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Baka and the Magic of the State: Between Autochthony and Citizenship


While Baka “Pygmies” are regarded as among Africa's most indigenous peoples, their autochthony seems lacking in features that would give them standing for special consideration by die state. Somehow, indigenousness does not equal autochthony. Other mobile indigenous peoples such as traders and pastoralists have also been seen as less than autochthonous. These groups lack “roots in the soil,” which makes them less subject to the authority of the state than farmers. Further, as an acephalous society, Baka political culture cannot be appropriately adjusted to interact with the hierarchical structure of the state and related institutions. For this reason the problematic autochthony of Baka is less an issue of rights within the existing structure of the state—of civil rights—than of human rights. Unfortunately, this human rights issue is not really on any policy agenda, not even that of the working group for the U.N. Draft Declaration on the Rights of Indigenous Peoples.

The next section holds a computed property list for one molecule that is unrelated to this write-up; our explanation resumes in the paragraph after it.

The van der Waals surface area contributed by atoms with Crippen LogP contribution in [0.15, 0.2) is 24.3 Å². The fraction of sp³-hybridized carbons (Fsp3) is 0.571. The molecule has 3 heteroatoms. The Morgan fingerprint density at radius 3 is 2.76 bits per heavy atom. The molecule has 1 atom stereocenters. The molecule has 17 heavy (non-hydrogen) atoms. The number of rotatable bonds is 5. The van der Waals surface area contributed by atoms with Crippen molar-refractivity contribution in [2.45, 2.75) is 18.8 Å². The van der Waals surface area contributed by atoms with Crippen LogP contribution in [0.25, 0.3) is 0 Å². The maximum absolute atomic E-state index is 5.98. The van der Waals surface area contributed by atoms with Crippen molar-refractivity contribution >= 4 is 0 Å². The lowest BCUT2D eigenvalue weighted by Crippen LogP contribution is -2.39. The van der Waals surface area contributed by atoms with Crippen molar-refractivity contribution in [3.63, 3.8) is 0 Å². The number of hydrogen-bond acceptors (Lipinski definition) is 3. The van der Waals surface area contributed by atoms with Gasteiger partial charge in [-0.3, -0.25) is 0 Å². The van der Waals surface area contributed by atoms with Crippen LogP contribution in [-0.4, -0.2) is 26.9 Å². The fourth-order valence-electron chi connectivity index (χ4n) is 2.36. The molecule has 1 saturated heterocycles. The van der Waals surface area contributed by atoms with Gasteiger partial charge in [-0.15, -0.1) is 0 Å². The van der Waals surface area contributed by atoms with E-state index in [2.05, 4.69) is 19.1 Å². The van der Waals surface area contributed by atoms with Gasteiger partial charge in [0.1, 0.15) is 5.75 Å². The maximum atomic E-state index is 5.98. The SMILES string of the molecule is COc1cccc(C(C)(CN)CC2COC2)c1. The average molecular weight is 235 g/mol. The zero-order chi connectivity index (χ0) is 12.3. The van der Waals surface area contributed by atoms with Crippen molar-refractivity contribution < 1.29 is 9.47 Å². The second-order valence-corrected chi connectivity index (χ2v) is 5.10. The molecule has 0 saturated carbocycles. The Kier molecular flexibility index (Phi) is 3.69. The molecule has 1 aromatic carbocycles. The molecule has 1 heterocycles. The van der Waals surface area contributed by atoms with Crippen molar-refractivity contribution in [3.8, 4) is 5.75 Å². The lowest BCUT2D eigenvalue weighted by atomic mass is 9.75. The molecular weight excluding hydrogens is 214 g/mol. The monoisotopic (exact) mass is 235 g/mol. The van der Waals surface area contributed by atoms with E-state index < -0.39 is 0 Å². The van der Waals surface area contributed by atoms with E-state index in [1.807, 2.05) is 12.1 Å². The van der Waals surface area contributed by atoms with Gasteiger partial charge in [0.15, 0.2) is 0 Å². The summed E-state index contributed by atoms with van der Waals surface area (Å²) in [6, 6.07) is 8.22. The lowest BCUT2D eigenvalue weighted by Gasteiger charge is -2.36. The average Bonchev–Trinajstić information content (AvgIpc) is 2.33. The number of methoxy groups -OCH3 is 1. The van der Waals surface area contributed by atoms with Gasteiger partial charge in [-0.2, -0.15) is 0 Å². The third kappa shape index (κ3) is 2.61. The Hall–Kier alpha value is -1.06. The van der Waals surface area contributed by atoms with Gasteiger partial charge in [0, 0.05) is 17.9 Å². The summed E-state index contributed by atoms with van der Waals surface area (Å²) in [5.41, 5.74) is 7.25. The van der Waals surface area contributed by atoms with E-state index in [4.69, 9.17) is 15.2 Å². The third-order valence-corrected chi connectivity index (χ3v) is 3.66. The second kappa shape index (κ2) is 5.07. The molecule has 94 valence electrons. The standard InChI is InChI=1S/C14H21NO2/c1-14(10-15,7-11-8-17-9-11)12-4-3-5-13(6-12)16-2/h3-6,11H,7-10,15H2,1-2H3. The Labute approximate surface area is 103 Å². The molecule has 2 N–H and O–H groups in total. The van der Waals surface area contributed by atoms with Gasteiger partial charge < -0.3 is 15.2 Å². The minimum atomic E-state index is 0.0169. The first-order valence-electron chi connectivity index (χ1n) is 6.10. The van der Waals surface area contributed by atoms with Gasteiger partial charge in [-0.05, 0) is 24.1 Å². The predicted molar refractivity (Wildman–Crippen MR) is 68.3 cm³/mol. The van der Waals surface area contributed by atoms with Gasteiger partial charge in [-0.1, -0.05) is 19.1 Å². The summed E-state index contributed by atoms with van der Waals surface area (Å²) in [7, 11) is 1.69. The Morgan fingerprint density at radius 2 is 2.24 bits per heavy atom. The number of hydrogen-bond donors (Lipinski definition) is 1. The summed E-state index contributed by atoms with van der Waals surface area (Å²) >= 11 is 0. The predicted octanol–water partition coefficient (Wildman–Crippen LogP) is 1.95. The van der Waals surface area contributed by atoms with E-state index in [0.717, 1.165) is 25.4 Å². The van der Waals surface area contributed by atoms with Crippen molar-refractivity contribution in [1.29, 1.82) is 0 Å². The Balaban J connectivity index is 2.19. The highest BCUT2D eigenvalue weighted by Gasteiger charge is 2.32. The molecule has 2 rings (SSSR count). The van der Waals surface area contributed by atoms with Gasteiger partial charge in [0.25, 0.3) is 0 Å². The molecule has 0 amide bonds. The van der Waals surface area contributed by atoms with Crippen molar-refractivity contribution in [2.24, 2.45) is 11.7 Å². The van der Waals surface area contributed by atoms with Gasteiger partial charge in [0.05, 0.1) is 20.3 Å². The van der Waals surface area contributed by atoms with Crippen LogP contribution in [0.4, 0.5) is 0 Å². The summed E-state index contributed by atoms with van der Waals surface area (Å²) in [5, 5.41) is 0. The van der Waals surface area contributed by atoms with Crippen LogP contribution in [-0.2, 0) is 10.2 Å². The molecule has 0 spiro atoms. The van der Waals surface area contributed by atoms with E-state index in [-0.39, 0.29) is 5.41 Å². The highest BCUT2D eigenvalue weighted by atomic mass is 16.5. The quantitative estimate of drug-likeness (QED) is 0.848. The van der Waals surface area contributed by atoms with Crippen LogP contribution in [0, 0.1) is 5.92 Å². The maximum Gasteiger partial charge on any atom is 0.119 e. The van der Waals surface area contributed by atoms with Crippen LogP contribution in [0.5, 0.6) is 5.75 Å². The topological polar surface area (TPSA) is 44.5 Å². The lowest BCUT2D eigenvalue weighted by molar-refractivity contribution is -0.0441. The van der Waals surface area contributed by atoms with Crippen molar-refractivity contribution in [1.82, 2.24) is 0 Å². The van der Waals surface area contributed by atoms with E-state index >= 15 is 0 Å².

Tandis que les Pygmées Baka sont considérés comme les populations parmi les plus indigènes d'Afrique, leur identité autochtone semble manquer certaines caractéristiques qui leur donneraient un statut particulier aux yeux de l'etat. D'une certaine manière, il semble que l'identité indigène n'est pas équivalente à celle d'autochtone. D'autres populations nomades telles que les commerçants ou les prêcheurs ne sont pas considérés comme autochtones. Ces groupes manquent de “racines dans le sol,” ce qui les rend moins sujets à l'autorité de l'état que les fermiers. De plus, en tant que société acéphale, la culture politique Baka ne peut pas être ajustée de manière satisfaisante à la structure hiérarchique de l'état et des institutions qui s'y rattachent. C'est pour cette raison que le statut autochtone problématique des Baka est moins une question de droits au sein de la structure existante de l'état—de droits civils—que de droits de l'homme. Malheureusement, cette question de droits de l'homme n'est sur aucun agenda politique, pas même sur celui de l'équipe travaillant à la première version de la déclaration des droits des indigènes de l'ONU.

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Stephen Jackson . 2006. “Sons Of Which Soil? The Language and Politics of Autochthony in Eastern D.R Congo.” African Studies Review 49 (2): 95123.

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African Studies Review
  • ISSN: 0002-0206
  • EISSN: 1555-2462
  • URL: /core/journals/african-studies-review
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